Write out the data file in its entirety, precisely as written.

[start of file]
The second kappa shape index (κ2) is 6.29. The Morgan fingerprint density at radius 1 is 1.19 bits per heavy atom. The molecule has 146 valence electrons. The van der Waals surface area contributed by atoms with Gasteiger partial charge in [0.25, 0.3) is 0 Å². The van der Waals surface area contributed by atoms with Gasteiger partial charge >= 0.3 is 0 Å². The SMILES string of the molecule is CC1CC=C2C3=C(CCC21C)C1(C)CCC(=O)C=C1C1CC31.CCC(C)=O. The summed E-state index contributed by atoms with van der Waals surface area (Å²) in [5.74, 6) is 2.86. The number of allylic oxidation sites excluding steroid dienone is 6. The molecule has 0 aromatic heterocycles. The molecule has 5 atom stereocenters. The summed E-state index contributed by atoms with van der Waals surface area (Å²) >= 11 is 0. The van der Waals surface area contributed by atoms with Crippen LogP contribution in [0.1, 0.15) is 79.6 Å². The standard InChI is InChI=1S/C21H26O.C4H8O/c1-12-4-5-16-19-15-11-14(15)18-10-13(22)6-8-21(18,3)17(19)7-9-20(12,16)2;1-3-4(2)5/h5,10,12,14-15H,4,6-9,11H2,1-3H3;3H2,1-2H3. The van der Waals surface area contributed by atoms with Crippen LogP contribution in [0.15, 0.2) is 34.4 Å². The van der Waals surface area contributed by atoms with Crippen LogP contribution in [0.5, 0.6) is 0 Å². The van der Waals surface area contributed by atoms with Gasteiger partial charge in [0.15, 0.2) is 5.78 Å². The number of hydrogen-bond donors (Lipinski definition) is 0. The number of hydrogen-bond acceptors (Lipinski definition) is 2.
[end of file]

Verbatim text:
The second kappa shape index (κ2) is 6.29. The Morgan fingerprint density at radius 1 is 1.19 bits per heavy atom. The molecule has 146 valence electrons. The van der Waals surface area contributed by atoms with Gasteiger partial charge in [0.25, 0.3) is 0 Å². The van der Waals surface area contributed by atoms with Gasteiger partial charge >= 0.3 is 0 Å². The SMILES string of the molecule is CC1CC=C2C3=C(CCC21C)C1(C)CCC(=O)C=C1C1CC31.CCC(C)=O. The summed E-state index contributed by atoms with van der Waals surface area (Å²) in [5.74, 6) is 2.86. The number of allylic oxidation sites excluding steroid dienone is 6. The molecule has 0 aromatic heterocycles. The molecule has 5 atom stereocenters. The summed E-state index contributed by atoms with van der Waals surface area (Å²) >= 11 is 0. The van der Waals surface area contributed by atoms with Crippen LogP contribution in [0.1, 0.15) is 79.6 Å². The standard InChI is InChI=1S/C21H26O.C4H8O/c1-12-4-5-16-19-15-11-14(15)18-10-13(22)6-8-21(18,3)17(19)7-9-20(12,16)2;1-3-4(2)5/h5,10,12,14-15H,4,6-9,11H2,1-3H3;3H2,1-2H3. The van der Waals surface area contributed by atoms with Crippen LogP contribution in [0.15, 0.2) is 34.4 Å². The van der Waals surface area contributed by atoms with Crippen LogP contribution in [0.5, 0.6) is 0 Å². The van der Waals surface area contributed by atoms with Gasteiger partial charge in [0.15, 0.2) is 5.78 Å². The number of hydrogen-bond donors (Lipinski definition) is 0. The number of hydrogen-bond acceptors (Lipinski definition) is 2.